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Fort Hills Partners try to recoup costs of substandard fire-proofing

Fort Hills Partners try to recoup costs of substandard fire-proofing

Suncor Energy and the Fort Hills partners have launched a lawsuit against Norwegian firm Jotun, seeking to recoup a minimum of $182 million for allegedly applying sub-standard fire-proofing to some of the plant's structural steel. One of Jotun's affiliates and a contractor are also named in the lawsuit.

Suncor disclosed the issue last February when it announced cost escalation at the oil sands mine. The company says the problem stems from a "material quality issue associated with structural steel passive fire protection" leading to "a higher level of risk of property damage at the mine than originally envisioned and accepted." The suit is in response to the added cost of removing and replacing the faulty coating, a process the company says will take at least five years.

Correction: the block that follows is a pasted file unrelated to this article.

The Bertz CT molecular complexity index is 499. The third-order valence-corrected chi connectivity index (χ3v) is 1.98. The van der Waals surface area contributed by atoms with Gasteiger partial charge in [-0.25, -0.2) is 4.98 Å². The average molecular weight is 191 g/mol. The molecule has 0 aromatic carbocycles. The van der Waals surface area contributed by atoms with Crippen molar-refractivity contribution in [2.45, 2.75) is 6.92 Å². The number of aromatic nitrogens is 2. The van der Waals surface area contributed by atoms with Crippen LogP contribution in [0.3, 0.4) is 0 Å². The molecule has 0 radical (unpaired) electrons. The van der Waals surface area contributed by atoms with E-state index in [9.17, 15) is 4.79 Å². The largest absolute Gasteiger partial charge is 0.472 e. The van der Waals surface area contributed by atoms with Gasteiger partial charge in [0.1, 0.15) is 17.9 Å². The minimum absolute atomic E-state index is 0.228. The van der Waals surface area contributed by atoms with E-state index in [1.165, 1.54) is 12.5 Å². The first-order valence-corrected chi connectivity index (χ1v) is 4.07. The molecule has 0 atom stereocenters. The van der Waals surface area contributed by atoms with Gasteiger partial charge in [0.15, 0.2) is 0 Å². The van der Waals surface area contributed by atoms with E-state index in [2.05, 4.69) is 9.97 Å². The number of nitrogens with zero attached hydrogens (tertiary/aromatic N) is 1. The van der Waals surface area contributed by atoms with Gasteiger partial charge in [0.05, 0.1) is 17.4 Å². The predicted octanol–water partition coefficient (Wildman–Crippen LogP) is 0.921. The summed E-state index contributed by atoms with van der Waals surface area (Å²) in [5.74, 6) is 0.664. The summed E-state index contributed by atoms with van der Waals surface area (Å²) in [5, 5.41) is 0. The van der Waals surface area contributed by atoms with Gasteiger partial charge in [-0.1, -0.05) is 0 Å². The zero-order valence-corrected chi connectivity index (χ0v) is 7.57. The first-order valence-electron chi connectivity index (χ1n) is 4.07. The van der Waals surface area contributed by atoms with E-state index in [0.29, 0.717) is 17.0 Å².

Passive fire-protection is a coating applied to the structural steel in areas that contain large volumes of hydrocarbons, such as secondary extraction. The coating insulates the steel from the extreme heat, effectively buying time until the steel begins to melt and buckle.

The 194,000 bbl/day oil sands mine is expected to produce first oil before the end of this year. The facility has an estimated capital cost of $16.5 to $17.0 billion.

Alberta Clipper's five-year saga ends with a Presidential Permit

Alberta Clipper's five-year saga ends with a Presidential Permit

Tailings Directive 085 gets a minor makeover

Tailings Directive 085 gets a minor makeover

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